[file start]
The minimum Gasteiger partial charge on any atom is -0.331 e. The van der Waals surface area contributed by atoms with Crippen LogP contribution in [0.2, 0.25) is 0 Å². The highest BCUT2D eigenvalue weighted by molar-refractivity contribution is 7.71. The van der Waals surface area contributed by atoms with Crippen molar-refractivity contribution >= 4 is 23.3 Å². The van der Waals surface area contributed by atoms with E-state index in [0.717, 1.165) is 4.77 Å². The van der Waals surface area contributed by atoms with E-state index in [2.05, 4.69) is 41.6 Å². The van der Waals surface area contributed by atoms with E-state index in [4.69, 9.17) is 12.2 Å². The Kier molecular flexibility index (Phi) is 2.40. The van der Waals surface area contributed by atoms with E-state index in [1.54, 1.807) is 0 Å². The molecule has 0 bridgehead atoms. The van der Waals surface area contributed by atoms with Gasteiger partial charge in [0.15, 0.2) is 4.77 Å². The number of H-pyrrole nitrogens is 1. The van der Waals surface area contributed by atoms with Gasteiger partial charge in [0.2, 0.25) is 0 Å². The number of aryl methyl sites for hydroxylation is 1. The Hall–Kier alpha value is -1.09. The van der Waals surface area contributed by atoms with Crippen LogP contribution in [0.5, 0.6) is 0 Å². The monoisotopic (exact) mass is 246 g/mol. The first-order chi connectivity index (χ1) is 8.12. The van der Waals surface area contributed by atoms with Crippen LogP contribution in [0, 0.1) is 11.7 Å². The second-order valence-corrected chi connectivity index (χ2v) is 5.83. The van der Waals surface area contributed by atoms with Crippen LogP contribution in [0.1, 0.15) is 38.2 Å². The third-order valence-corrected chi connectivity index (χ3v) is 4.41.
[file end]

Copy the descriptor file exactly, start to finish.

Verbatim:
The minimum Gasteiger partial charge on any atom is -0.331 e. The van der Waals surface area contributed by atoms with Crippen LogP contribution in [0.2, 0.25) is 0 Å². The highest BCUT2D eigenvalue weighted by molar-refractivity contribution is 7.71. The van der Waals surface area contributed by atoms with Crippen molar-refractivity contribution >= 4 is 23.3 Å². The van der Waals surface area contributed by atoms with E-state index in [0.717, 1.165) is 4.77 Å². The van der Waals surface area contributed by atoms with E-state index in [2.05, 4.69) is 41.6 Å². The van der Waals surface area contributed by atoms with E-state index in [4.69, 9.17) is 12.2 Å². The Kier molecular flexibility index (Phi) is 2.40. The van der Waals surface area contributed by atoms with E-state index in [1.54, 1.807) is 0 Å². The molecule has 0 bridgehead atoms. The van der Waals surface area contributed by atoms with Gasteiger partial charge in [0.15, 0.2) is 4.77 Å². The number of H-pyrrole nitrogens is 1. The van der Waals surface area contributed by atoms with Gasteiger partial charge in [0.2, 0.25) is 0 Å². The number of aryl methyl sites for hydroxylation is 1. The Hall–Kier alpha value is -1.09. The van der Waals surface area contributed by atoms with Crippen LogP contribution in [0.5, 0.6) is 0 Å². The monoisotopic (exact) mass is 246 g/mol. The first-order chi connectivity index (χ1) is 8.12. The van der Waals surface area contributed by atoms with Crippen LogP contribution in [0, 0.1) is 11.7 Å². The second-order valence-corrected chi connectivity index (χ2v) is 5.83. The van der Waals surface area contributed by atoms with Crippen LogP contribution in [0.1, 0.15) is 38.2 Å². The third-order valence-corrected chi connectivity index (χ3v) is 4.41.